Cuban civil society demand end to US blockade


CUBAN civil society has demanded the US to end its blockade against Havana while declaring the right to self-determination.

Washington’s embargo against Cuba is anchored on 10 laws and regulations to ensure total blockade and extraterritorial application.

More than 220 representatives from Cuban civil organizations, on Wednesday, demanded an immediate, unconditional end to the US blockade of Cuba, which Havana says has caused economic damages valued at more than US $130 billion at current prices since its implementation almost 60 years ago.

The artists, athletes, and representatives of institutions met at the Ministry of Foreign Affairs to support the 2017 report on the embargo to be tabled for voting before the UN General Assembly on November 1, 2017. The group informed foreign deputy minister Abelardo Moreno that while US President Donald Trump was reinforcing the blockade, Cubans would not cease to demand its elimination.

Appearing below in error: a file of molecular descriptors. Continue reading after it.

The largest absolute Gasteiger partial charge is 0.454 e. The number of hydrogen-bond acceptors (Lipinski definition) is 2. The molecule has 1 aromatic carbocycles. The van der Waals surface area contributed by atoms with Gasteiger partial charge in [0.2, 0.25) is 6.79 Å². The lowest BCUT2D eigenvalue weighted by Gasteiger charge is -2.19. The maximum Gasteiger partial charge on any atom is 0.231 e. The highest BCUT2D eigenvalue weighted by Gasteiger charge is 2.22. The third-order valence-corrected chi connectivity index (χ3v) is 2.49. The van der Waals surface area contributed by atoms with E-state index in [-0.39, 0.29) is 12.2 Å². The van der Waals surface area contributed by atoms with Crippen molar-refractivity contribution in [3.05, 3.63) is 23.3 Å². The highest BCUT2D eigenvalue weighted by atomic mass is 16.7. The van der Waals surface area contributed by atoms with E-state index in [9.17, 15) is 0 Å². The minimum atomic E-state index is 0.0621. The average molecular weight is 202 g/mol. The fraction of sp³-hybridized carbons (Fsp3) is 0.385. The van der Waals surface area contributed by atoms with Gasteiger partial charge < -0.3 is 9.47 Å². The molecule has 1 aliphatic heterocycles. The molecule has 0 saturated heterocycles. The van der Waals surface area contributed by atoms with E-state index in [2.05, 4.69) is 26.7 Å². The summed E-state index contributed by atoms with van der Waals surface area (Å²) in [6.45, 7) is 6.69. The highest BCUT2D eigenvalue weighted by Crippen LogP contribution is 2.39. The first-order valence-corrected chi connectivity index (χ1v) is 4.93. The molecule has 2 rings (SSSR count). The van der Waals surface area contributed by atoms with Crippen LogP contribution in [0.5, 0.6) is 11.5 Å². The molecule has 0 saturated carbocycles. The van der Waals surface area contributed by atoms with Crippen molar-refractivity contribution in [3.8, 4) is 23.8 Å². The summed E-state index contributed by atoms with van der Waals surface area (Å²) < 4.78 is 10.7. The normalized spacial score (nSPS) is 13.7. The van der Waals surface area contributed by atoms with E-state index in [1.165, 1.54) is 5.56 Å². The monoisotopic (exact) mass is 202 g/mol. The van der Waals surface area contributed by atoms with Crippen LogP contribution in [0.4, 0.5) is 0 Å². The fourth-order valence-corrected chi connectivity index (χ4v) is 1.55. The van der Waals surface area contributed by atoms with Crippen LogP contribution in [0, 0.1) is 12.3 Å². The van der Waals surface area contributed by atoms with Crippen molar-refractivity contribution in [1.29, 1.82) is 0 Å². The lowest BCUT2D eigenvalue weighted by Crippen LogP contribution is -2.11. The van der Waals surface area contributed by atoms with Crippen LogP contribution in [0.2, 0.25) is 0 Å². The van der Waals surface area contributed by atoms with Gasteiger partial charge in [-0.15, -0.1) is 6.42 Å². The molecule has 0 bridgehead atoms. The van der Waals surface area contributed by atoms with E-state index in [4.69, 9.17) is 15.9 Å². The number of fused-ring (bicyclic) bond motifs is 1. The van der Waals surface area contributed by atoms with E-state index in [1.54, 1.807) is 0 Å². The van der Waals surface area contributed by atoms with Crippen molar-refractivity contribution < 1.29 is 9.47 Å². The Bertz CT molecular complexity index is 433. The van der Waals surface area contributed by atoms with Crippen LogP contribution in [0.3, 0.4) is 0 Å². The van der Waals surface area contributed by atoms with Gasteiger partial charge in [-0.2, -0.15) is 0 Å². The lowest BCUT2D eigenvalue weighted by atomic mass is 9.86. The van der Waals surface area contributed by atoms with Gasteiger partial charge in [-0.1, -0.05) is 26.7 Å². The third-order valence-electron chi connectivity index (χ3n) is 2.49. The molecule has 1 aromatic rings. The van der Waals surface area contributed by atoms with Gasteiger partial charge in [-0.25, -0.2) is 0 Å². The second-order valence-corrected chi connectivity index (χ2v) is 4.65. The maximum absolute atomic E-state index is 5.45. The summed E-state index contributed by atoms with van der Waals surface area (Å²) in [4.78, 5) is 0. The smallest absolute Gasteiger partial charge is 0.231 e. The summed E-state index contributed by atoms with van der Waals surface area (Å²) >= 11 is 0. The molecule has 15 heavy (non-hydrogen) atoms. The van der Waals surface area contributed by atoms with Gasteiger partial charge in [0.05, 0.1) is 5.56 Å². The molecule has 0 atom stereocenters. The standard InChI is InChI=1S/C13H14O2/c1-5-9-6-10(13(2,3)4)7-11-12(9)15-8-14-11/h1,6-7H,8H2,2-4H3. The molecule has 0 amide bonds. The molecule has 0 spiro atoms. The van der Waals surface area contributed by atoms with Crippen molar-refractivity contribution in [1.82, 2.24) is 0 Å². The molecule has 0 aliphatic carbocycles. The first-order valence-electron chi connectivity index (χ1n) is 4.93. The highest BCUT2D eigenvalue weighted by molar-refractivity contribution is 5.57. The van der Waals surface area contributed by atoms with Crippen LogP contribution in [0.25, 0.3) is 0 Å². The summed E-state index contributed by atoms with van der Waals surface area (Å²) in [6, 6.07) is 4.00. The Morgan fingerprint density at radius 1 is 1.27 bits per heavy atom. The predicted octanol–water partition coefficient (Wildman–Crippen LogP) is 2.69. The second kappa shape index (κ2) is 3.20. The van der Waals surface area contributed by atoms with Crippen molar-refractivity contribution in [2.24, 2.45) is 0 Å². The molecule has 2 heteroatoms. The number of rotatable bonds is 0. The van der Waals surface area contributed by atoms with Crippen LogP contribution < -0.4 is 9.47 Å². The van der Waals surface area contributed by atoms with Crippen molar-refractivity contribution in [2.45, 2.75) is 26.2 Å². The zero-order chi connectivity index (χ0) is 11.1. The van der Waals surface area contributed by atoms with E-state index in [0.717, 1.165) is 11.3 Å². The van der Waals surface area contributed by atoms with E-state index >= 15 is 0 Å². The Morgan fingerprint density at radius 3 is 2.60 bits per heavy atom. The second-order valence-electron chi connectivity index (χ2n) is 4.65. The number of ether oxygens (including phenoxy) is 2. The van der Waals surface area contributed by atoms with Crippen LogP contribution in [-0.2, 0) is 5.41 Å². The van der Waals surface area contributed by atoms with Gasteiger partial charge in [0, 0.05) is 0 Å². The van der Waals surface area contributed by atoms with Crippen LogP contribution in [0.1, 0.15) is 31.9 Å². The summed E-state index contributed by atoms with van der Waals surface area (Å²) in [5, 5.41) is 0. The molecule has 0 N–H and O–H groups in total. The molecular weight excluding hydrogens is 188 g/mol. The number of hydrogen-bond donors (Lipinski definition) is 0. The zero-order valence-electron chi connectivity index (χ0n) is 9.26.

In the declaration, civil society reaffirmed the Cuban people’s right to self-determination, “to freely choose our own political, economic, and social system”; called for an end to the persecution of entities in other countries which have economic or financial relations with Cuba; and encouraged US citizens to maintain and express their support for an end to the blockade.

In September before the UN General Assembly, President Trump said, “That is why in the Western Hemisphere, the United States has stood against the corrupt and destabilizing regime in Cuba and embraced the enduring dream of the Cuban people to live in freedom.  My administration recently announced that we will not lift sanctions on the Cuban government until it makes fundamental reforms.”

Cuba’s report on Resolution 71/5 of the United Nations General Assembly entitled “Necessity of ending the economic, commercial and financial blockade imposed by the United States of America against Cuba” indicates that between April 2016 and June 2017, the embargo caused economic losses estimated at US $4.3 billion.